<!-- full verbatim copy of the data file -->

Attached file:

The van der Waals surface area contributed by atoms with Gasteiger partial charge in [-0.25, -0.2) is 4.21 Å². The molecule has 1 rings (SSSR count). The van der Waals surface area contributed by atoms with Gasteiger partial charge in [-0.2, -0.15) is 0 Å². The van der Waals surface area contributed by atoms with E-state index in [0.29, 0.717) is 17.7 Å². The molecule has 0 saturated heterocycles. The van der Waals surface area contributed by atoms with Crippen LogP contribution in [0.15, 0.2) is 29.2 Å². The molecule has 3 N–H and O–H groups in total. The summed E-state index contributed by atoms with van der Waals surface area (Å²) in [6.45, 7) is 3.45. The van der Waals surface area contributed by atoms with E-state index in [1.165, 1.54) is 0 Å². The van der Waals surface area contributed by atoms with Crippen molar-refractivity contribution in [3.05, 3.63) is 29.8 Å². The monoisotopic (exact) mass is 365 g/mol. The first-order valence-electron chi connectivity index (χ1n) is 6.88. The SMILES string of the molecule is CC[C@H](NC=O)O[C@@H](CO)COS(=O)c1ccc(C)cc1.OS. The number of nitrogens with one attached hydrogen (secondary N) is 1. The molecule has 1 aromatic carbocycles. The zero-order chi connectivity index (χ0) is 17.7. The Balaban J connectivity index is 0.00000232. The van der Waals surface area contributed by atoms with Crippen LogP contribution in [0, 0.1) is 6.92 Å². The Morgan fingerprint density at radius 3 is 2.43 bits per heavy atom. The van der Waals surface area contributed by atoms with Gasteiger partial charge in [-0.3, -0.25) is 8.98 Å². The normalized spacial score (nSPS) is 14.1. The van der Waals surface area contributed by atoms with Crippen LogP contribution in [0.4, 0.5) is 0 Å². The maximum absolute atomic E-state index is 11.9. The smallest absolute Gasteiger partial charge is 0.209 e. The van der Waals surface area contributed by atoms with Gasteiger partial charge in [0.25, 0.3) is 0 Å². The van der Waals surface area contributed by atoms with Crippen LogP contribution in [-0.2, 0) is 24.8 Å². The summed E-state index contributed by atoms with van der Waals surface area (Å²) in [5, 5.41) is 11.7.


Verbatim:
The van der Waals surface area contributed by atoms with Gasteiger partial charge in [-0.25, -0.2) is 4.21 Å². The molecule has 1 rings (SSSR count). The van der Waals surface area contributed by atoms with Gasteiger partial charge in [-0.2, -0.15) is 0 Å². The van der Waals surface area contributed by atoms with E-state index in [0.29, 0.717) is 17.7 Å². The molecule has 0 saturated heterocycles. The van der Waals surface area contributed by atoms with Crippen LogP contribution in [0.15, 0.2) is 29.2 Å². The molecule has 3 N–H and O–H groups in total. The summed E-state index contributed by atoms with van der Waals surface area (Å²) in [6.45, 7) is 3.45. The van der Waals surface area contributed by atoms with E-state index in [1.165, 1.54) is 0 Å². The van der Waals surface area contributed by atoms with Crippen molar-refractivity contribution in [3.05, 3.63) is 29.8 Å². The monoisotopic (exact) mass is 365 g/mol. The first-order valence-electron chi connectivity index (χ1n) is 6.88. The SMILES string of the molecule is CC[C@H](NC=O)O[C@@H](CO)COS(=O)c1ccc(C)cc1.OS. The number of nitrogens with one attached hydrogen (secondary N) is 1. The molecule has 1 aromatic carbocycles. The zero-order chi connectivity index (χ0) is 17.7. The Balaban J connectivity index is 0.00000232. The van der Waals surface area contributed by atoms with Crippen LogP contribution in [0, 0.1) is 6.92 Å². The Morgan fingerprint density at radius 3 is 2.43 bits per heavy atom. The van der Waals surface area contributed by atoms with Gasteiger partial charge in [-0.3, -0.25) is 8.98 Å². The normalized spacial score (nSPS) is 14.1. The van der Waals surface area contributed by atoms with Crippen LogP contribution in [0.4, 0.5) is 0 Å². The maximum absolute atomic E-state index is 11.9. The smallest absolute Gasteiger partial charge is 0.209 e. The van der Waals surface area contributed by atoms with Gasteiger partial charge in [0.25, 0.3) is 0 Å². The van der Waals surface area contributed by atoms with Crippen LogP contribution in [-0.2, 0) is 24.8 Å². The summed E-state index contributed by atoms with van der Waals surface area (Å²) in [5, 5.41) is 11.7.